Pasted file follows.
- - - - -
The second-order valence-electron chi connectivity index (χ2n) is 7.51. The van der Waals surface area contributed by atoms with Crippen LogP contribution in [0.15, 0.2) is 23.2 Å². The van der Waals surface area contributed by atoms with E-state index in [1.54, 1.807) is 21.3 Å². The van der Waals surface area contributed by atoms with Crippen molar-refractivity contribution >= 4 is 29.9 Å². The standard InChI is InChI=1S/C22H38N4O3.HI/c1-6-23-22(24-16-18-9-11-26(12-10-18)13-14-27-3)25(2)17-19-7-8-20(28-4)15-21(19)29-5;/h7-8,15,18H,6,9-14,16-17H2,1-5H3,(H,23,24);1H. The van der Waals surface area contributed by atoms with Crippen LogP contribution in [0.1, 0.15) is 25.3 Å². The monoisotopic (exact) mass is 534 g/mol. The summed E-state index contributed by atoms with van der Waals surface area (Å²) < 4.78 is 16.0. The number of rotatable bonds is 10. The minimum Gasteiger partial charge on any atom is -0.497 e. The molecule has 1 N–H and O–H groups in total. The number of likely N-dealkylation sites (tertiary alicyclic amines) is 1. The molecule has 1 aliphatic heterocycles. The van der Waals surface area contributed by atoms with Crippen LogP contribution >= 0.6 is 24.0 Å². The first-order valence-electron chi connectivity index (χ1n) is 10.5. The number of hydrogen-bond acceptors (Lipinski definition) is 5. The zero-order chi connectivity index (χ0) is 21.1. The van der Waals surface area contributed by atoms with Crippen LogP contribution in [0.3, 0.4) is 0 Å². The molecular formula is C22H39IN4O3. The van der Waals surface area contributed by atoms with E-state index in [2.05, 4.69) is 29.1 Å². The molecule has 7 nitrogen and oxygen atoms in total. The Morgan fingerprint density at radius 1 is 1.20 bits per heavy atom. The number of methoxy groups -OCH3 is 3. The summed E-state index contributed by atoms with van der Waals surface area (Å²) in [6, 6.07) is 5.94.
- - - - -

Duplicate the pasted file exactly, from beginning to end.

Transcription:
The second-order valence-electron chi connectivity index (χ2n) is 7.51. The van der Waals surface area contributed by atoms with Crippen LogP contribution in [0.15, 0.2) is 23.2 Å². The van der Waals surface area contributed by atoms with E-state index in [1.54, 1.807) is 21.3 Å². The van der Waals surface area contributed by atoms with Crippen molar-refractivity contribution >= 4 is 29.9 Å². The standard InChI is InChI=1S/C22H38N4O3.HI/c1-6-23-22(24-16-18-9-11-26(12-10-18)13-14-27-3)25(2)17-19-7-8-20(28-4)15-21(19)29-5;/h7-8,15,18H,6,9-14,16-17H2,1-5H3,(H,23,24);1H. The van der Waals surface area contributed by atoms with Crippen LogP contribution in [0.1, 0.15) is 25.3 Å². The monoisotopic (exact) mass is 534 g/mol. The summed E-state index contributed by atoms with van der Waals surface area (Å²) < 4.78 is 16.0. The number of rotatable bonds is 10. The minimum Gasteiger partial charge on any atom is -0.497 e. The molecule has 1 N–H and O–H groups in total. The number of likely N-dealkylation sites (tertiary alicyclic amines) is 1. The molecule has 1 aliphatic heterocycles. The van der Waals surface area contributed by atoms with Crippen LogP contribution >= 0.6 is 24.0 Å². The first-order valence-electron chi connectivity index (χ1n) is 10.5. The number of hydrogen-bond acceptors (Lipinski definition) is 5. The zero-order chi connectivity index (χ0) is 21.1. The van der Waals surface area contributed by atoms with Crippen LogP contribution in [0.3, 0.4) is 0 Å². The molecular formula is C22H39IN4O3. The van der Waals surface area contributed by atoms with E-state index in [2.05, 4.69) is 29.1 Å². The molecule has 7 nitrogen and oxygen atoms in total. The Morgan fingerprint density at radius 1 is 1.20 bits per heavy atom. The number of methoxy groups -OCH3 is 3. The summed E-state index contributed by atoms with van der Waals surface area (Å²) in [6, 6.07) is 5.94.